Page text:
Ancient History and

Exploring the Ancient Past

The Emperor Julian

The Apostate Emperor

By Natasha Sheldon

Emperor from 361, Julian was the last Pagan Roman Emperor. Brought up as a Christian, revival of the old religions earned him the title 'apostate'.

Nephew of the Emperor Constantine, Flavius Claudius Julianus became Emperor of the Roman Empire in 361 AD. Emperor for less than two years, he is best remembered for his short lived revival of paganism. However, his brief reign saw a return of economic and political stability and prosperity and promised a return to the golden days of the empire.


Early Life

Born at Constantinople in 331AD, Julian was born into Christian Imperial dynasty intent upon murdering each other. His father, Julius Constantius, son of Constantius Chlorus, and half brother of Constantine I was assassinated in 337 AD, caught up in the bloody struggle for power between Constantine’s three sons Constantine II, Constantius II and Constans. Of his immediate family, only Julian and his half brother Gallus survived. Brought up in Cappadocia, they remained into seclusion until first Gallus and then in 355AD,Julian were recalled to the Imperial court in Milan.

Education and Intellect


Julian attraction to pagan philosophy probably began with the classical education her received in Cappadocia under the tutelage of the eunuch Mardinius. Whilst his brother served as Caesar or deputy to Constantius, Julian began a pilgrimage of the great centres of Classicism. First he went to Ephesus where he secretly abandoned Christianity in favour of theurgy, a Neo-Platonist philosophy which connected the material with the cosmos by magic. From here he continued to study at Athens, developing his ideas.


He wrote prolifically. His surviving works, which include 80 of his letters, 8 speeches, two satires: ‘The Beard Hater’ and ‘Banquet’ (which describes the reception of Constantine the Great in Olympus) and his treatise ‘Against the Galileans’, are often satirical and witty whilst revealing an intellectualised theological mindset which questioned and rationalised his beliefs.


The Good Emperor


In 354 AD, Julian’s brother Gallus was executed by Constantius. In 355AD, Julian was summoned to Milan to take his place. He was married to the Emperor’s sister, made his deputy or Caesar as the role was by then known, and given administration of Gaul and Britain. Here, Julian proved his worth as an efficient administrator and military commander. He reformed taxation and secured his provinces against barbarian incursions by defeating Germanic tribes such as the Alemanni and Franks. His troops so admired him that they mutinied against the emperor and in 361 proclaimed Julian emperor instead. However, civil war was prevented by the death of Constantius.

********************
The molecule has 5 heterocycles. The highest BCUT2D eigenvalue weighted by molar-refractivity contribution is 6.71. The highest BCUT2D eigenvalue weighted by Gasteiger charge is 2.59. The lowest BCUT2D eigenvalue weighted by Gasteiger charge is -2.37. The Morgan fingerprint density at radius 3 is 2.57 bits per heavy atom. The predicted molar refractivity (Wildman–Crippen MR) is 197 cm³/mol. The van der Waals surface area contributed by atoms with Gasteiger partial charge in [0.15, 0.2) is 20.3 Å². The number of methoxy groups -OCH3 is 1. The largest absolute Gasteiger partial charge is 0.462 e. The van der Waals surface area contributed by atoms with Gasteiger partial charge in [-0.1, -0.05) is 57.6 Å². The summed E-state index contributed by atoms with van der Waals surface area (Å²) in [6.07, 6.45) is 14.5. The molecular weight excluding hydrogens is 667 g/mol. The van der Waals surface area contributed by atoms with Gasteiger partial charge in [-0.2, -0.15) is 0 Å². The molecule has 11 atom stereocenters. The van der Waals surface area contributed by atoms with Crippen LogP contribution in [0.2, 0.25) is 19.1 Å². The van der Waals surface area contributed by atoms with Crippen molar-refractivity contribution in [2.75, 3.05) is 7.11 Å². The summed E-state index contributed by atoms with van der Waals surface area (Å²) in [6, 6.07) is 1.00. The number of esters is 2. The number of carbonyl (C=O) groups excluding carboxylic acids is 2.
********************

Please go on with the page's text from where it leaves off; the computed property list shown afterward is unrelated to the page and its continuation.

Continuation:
On becoming emperor, Julian began his attempts to resurrect the golden age of the empire. His reforms continued, with a streamlined civil service and taxation reforms. Included in these reforms was the removal of state funding from Christianity and tax concessions from its clergy. This was the beginning of his open attempts to reverse the religious sensibilities of the empire.


The Pagan Revival


On assuming the purple, Julian openly declared his paganism. Although he himself did not embrace all of the empires cults, he set about a widespread programme of restoration. The old cults and priesthoods were restored and temples repaired or rebuilt. It was even his ambition to restore the Temple of Jerusalem. Julian’s general attitude was one of religious tolerance. Christianity, despite loosing its many official benefits was not attached. However, the emperor did display a certain intellectual bias against ‘the Galileans’ as he disparagingly called them by forbidding them from teaching classical literature.


Certainly his reforms were not well received by the Christians in his empire. At Antioch, which Julian made his base 6 months into his rule, the predominantly Christian town greeted him with derision, mocking his classical affectations and undermining his attempts at reform, effectively sabotaging his efforts to stem a famine. His satire ‘The Beard Hater’ was written as a satirical response to this wave of unpopularity.


The Persian Campaign

In 362 AD, Julian left Antioch to begin his campaign against the Persians, an overt attempt to resurrect the military glory of the empire. For a time, he was successful. His army won a decisive early victory against the Persian King Shapur II near Ctesiphon. However, as the army pressed further into Persian territory, the campaign began to weaken. In June 363, Julian was wounded by a spear thrown by a mysterious horseman. He died three days later without naming a successor, leaving the army to elect his second in command, Jovian, to take his place.


His body was buried just north of Tarsus in October of that year and the philosopher Libanius gave his funeral oration. His reforms faded away and with him were buried the last hopes of a revived, pagan empire.



‘Who’s Who in the Roman World’ by John Hazel. Routledge: London and New York

The Last Pagan: Julian the Apostate and the Death of the Ancient World by Adrian Murdock. Sutton Publishing

The Oxford Classical Dictionary of Classical Myth and Religion ed. Simon Price and Emily Kearns.


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